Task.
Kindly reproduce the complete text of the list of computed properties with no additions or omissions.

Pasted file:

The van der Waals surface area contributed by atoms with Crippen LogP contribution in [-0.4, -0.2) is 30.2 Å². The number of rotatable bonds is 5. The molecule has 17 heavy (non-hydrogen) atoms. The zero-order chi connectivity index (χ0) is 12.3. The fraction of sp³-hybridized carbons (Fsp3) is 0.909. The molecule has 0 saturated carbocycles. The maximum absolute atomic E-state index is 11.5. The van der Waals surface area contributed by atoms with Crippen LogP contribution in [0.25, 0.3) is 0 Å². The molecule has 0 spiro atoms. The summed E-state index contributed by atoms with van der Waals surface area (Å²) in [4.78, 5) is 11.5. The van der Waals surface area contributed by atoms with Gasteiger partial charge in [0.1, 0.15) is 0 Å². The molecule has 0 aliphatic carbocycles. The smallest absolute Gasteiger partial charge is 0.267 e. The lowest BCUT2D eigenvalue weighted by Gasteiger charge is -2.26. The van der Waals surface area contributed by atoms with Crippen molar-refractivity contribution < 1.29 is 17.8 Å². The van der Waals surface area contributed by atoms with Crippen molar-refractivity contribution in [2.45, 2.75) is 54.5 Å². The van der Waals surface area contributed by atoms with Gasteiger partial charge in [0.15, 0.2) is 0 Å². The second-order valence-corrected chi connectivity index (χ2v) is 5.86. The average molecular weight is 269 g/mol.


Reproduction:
The van der Waals surface area contributed by atoms with Crippen LogP contribution in [-0.4, -0.2) is 30.2 Å². The number of rotatable bonds is 5. The molecule has 17 heavy (non-hydrogen) atoms. The zero-order chi connectivity index (χ0) is 12.3. The fraction of sp³-hybridized carbons (Fsp3) is 0.909. The molecule has 0 saturated carbocycles. The maximum absolute atomic E-state index is 11.5. The van der Waals surface area contributed by atoms with Crippen LogP contribution in [0.25, 0.3) is 0 Å². The molecule has 0 spiro atoms. The summed E-state index contributed by atoms with van der Waals surface area (Å²) in [4.78, 5) is 11.5. The van der Waals surface area contributed by atoms with Gasteiger partial charge in [0.1, 0.15) is 0 Å². The molecule has 0 aliphatic carbocycles. The smallest absolute Gasteiger partial charge is 0.267 e. The lowest BCUT2D eigenvalue weighted by Gasteiger charge is -2.26. The van der Waals surface area contributed by atoms with Crippen molar-refractivity contribution < 1.29 is 17.8 Å². The van der Waals surface area contributed by atoms with Crippen molar-refractivity contribution in [2.45, 2.75) is 54.5 Å². The van der Waals surface area contributed by atoms with Gasteiger partial charge in [0.15, 0.2) is 0 Å². The second-order valence-corrected chi connectivity index (χ2v) is 5.86. The average molecular weight is 269 g/mol.